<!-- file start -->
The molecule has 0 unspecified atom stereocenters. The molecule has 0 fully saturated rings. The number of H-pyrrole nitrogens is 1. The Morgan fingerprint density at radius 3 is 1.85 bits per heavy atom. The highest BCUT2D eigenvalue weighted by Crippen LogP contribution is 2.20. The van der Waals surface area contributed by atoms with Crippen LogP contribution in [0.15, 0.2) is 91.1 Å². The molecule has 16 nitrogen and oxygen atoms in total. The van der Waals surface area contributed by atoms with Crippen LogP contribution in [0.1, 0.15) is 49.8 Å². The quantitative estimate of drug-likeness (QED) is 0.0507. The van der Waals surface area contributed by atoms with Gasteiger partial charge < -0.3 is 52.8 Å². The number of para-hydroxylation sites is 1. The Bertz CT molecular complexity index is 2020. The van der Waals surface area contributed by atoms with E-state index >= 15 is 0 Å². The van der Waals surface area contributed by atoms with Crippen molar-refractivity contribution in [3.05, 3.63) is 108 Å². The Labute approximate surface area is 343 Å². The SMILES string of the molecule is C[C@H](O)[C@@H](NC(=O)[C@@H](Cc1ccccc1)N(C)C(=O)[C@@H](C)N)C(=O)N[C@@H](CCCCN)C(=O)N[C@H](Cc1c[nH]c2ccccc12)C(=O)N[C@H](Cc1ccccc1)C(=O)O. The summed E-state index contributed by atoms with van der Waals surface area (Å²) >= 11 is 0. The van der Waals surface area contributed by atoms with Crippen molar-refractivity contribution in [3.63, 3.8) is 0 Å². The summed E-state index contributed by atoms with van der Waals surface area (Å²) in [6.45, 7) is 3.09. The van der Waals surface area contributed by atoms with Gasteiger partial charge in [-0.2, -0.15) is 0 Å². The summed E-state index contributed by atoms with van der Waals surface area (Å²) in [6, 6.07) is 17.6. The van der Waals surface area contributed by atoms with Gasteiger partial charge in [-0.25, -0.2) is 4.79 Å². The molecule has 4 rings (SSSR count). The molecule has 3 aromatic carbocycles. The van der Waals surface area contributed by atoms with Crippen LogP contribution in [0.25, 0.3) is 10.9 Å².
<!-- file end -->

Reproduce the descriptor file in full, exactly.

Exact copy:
The molecule has 0 unspecified atom stereocenters. The molecule has 0 fully saturated rings. The number of H-pyrrole nitrogens is 1. The Morgan fingerprint density at radius 3 is 1.85 bits per heavy atom. The highest BCUT2D eigenvalue weighted by Crippen LogP contribution is 2.20. The van der Waals surface area contributed by atoms with Crippen LogP contribution in [0.15, 0.2) is 91.1 Å². The molecule has 16 nitrogen and oxygen atoms in total. The van der Waals surface area contributed by atoms with Crippen LogP contribution in [0.1, 0.15) is 49.8 Å². The quantitative estimate of drug-likeness (QED) is 0.0507. The van der Waals surface area contributed by atoms with Gasteiger partial charge < -0.3 is 52.8 Å². The number of para-hydroxylation sites is 1. The Bertz CT molecular complexity index is 2020. The van der Waals surface area contributed by atoms with E-state index >= 15 is 0 Å². The van der Waals surface area contributed by atoms with Crippen molar-refractivity contribution in [3.05, 3.63) is 108 Å². The Labute approximate surface area is 343 Å². The SMILES string of the molecule is C[C@H](O)[C@@H](NC(=O)[C@@H](Cc1ccccc1)N(C)C(=O)[C@@H](C)N)C(=O)N[C@@H](CCCCN)C(=O)N[C@H](Cc1c[nH]c2ccccc12)C(=O)N[C@H](Cc1ccccc1)C(=O)O. The summed E-state index contributed by atoms with van der Waals surface area (Å²) >= 11 is 0. The van der Waals surface area contributed by atoms with Crippen molar-refractivity contribution in [3.63, 3.8) is 0 Å². The summed E-state index contributed by atoms with van der Waals surface area (Å²) in [6.45, 7) is 3.09. The van der Waals surface area contributed by atoms with Gasteiger partial charge in [-0.2, -0.15) is 0 Å². The summed E-state index contributed by atoms with van der Waals surface area (Å²) in [6, 6.07) is 17.6. The van der Waals surface area contributed by atoms with Gasteiger partial charge in [-0.25, -0.2) is 4.79 Å². The molecule has 4 rings (SSSR count). The molecule has 3 aromatic carbocycles. The van der Waals surface area contributed by atoms with Crippen LogP contribution in [0.25, 0.3) is 10.9 Å².